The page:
‘Unique’ buildings guide truck driver education at Career and Technical Center

There are no important names adorning the buildings at Amarillo College’s Career and Technical Center, but each structure serves a unique purpose: hands-on learning. No different are buildings at the center’s Truck Driving Academy.

AC’s main Washington Street Campus buildings certainly offer historical significance, even with the current dusty hallways and ever-present construction crews. The history of each structure derives from tidbits about the school’s founders or from people who helped the school grow.

Buildings at the former East Campus, located 13 miles east of Amarillo on Interstate 40, were inherited from Texas State Technical Institute, said Joe Wyatt, AC communications coordinator. He said that in 1991, the Texas Legislature combined the two higher-learning institutions.

“All the campus has is what it’s used for: technical stuff,” Wyatt said.

“There’s no excitement; no romance. Instead, the exterior and property is designed to fit the campus’ uses, and that gives the buildings something unique.”

Because it’s a technical campus, the programs need to be as hands-on as possible, Wyatt said.

One program achieves that goal well through its building’s structure: the AC Truck Driving Academy.

“We’re not quite as big as an airplane hangar,” said Bob Mathews, the academy’s operations director. “But we’re getting close.”

Mathews described the main classroom at the Logistics Training Center as an extra-large-sized classroom.

It’s capable of housing a combined tractor-trailer. The drive-through bay allows teachers to instruct on actual equipment, and students can learn physically about all necessary components that make the vehicles run.

“Our layout is probably 20 feet high by 70 feet long,” Mathews said. “About half our building is a lab, and it’s so big; it’s just one wide open space.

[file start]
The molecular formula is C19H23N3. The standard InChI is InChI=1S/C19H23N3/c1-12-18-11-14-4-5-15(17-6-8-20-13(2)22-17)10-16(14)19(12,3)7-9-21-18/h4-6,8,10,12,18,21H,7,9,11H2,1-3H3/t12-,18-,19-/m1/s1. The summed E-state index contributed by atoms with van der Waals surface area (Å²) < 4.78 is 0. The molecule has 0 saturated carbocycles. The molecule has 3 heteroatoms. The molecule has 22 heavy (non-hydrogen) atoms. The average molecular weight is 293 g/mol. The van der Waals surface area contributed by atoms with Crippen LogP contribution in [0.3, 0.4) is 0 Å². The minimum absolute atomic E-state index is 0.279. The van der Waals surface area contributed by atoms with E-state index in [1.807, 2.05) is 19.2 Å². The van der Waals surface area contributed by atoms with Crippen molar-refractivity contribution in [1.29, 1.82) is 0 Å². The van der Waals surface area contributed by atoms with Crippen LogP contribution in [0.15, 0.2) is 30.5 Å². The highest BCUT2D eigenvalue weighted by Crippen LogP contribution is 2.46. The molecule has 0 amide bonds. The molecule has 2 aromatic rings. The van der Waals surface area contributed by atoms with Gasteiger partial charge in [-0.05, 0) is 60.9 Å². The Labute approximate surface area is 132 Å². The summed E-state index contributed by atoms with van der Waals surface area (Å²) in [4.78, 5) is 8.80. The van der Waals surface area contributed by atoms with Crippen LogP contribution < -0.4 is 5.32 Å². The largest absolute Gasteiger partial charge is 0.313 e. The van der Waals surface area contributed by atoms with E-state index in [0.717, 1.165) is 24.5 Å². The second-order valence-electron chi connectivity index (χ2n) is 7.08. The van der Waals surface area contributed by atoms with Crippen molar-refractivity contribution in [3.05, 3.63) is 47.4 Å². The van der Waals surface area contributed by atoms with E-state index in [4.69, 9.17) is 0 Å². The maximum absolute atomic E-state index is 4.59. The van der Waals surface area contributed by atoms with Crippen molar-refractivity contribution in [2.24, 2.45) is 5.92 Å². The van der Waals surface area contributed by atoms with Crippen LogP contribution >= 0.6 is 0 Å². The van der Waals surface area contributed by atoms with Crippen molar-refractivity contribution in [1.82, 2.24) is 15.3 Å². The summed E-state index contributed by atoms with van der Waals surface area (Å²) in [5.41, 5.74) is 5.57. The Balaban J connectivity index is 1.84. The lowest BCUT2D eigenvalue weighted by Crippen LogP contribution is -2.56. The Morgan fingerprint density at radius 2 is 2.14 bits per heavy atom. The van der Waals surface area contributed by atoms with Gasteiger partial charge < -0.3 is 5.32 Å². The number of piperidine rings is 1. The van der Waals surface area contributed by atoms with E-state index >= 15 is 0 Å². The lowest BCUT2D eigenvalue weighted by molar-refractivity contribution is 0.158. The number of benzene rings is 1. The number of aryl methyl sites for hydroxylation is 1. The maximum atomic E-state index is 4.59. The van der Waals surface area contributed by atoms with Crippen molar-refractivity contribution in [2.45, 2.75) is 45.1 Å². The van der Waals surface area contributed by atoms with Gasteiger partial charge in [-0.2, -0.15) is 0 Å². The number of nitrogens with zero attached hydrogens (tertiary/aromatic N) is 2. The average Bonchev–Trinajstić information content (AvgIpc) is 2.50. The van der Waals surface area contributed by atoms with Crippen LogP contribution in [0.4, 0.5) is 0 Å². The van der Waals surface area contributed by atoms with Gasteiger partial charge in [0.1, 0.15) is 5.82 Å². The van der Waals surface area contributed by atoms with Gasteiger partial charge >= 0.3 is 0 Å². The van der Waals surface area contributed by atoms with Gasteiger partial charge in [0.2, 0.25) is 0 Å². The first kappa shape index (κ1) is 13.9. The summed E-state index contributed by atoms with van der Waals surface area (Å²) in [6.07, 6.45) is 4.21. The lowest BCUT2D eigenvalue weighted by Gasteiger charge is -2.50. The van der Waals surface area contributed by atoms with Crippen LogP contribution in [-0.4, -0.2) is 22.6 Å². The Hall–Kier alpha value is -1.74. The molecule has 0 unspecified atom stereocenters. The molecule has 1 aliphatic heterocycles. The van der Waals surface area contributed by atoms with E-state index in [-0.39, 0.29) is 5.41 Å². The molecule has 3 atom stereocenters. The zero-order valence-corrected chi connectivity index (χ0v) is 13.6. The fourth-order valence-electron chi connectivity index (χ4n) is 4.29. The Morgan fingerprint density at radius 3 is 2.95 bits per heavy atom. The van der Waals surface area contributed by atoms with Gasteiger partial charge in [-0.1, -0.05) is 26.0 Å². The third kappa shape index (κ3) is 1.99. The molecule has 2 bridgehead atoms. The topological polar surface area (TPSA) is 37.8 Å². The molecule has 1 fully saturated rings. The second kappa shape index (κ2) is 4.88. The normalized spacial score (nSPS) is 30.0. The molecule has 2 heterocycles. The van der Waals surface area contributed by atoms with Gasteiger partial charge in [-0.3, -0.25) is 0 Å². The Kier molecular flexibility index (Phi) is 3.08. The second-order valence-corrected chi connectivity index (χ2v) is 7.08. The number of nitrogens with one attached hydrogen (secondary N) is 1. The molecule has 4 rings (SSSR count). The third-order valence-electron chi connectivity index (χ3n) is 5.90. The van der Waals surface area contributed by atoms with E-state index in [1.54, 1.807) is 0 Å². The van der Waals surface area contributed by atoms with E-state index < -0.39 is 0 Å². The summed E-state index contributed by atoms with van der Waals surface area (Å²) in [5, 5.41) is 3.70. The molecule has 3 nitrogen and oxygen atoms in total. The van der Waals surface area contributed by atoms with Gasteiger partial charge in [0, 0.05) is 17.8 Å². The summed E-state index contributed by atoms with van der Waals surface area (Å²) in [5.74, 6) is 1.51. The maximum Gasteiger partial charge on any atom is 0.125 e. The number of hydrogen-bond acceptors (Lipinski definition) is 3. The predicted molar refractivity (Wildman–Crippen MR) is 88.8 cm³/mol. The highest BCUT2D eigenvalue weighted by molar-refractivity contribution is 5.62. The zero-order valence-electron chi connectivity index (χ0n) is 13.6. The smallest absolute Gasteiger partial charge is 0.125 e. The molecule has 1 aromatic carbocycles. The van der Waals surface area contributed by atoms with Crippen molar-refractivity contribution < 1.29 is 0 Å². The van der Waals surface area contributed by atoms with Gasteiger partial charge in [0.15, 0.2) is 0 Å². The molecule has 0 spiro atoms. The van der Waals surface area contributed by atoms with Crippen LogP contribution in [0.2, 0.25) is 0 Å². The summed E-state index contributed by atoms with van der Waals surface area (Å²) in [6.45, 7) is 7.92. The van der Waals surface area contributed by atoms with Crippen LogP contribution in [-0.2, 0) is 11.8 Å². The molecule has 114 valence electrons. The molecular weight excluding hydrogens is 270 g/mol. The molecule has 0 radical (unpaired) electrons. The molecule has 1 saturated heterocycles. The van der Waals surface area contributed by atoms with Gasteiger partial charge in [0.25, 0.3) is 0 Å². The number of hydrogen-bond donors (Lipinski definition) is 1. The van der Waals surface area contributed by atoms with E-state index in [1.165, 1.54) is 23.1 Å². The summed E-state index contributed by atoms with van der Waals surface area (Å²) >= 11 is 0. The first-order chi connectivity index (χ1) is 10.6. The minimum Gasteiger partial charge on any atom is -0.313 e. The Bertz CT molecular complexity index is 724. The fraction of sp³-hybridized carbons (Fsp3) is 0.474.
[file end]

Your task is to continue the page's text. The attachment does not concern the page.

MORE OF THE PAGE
Instructors and students go through inspections, because students need to be able to inspect a 53-foot trailer with an attached tractor when its on the road.

Mathews said the LTC probably has one of the biggest pieces of equipment to look at in a classroom lab.

“ You’ve got computers, and we’ve got these big trailer tractors,” Mathews said. “ We’ve even got SMART boards in the classrooms.”

In addition to the drive-through classroom, the LTC supports three regular-sized classrooms for other instruction at the academy.

About Meghan Riddlespurger - Ranger Reporter 9 Articles
Meghan is a mass communications/advertising/public relations major. She's a newbie to the journalism world and is a student reporter for The Ranger, but spent all four years in high school on the speech and debate team, and is a big fan of communication. She plans to finish her BA in mass communication at WT in spring 2015, and then will decide from there if she's ready for grad school or if she will pursue a career in advertising, PR, or another career in communication. She hopes to go where the job market will have more variety and adventure. She like cats, crocheting, arguing with people on Facebook for no legitimate reason, and writing for The Ranger. But mainly cats. Cats are definitely her favorite thing.

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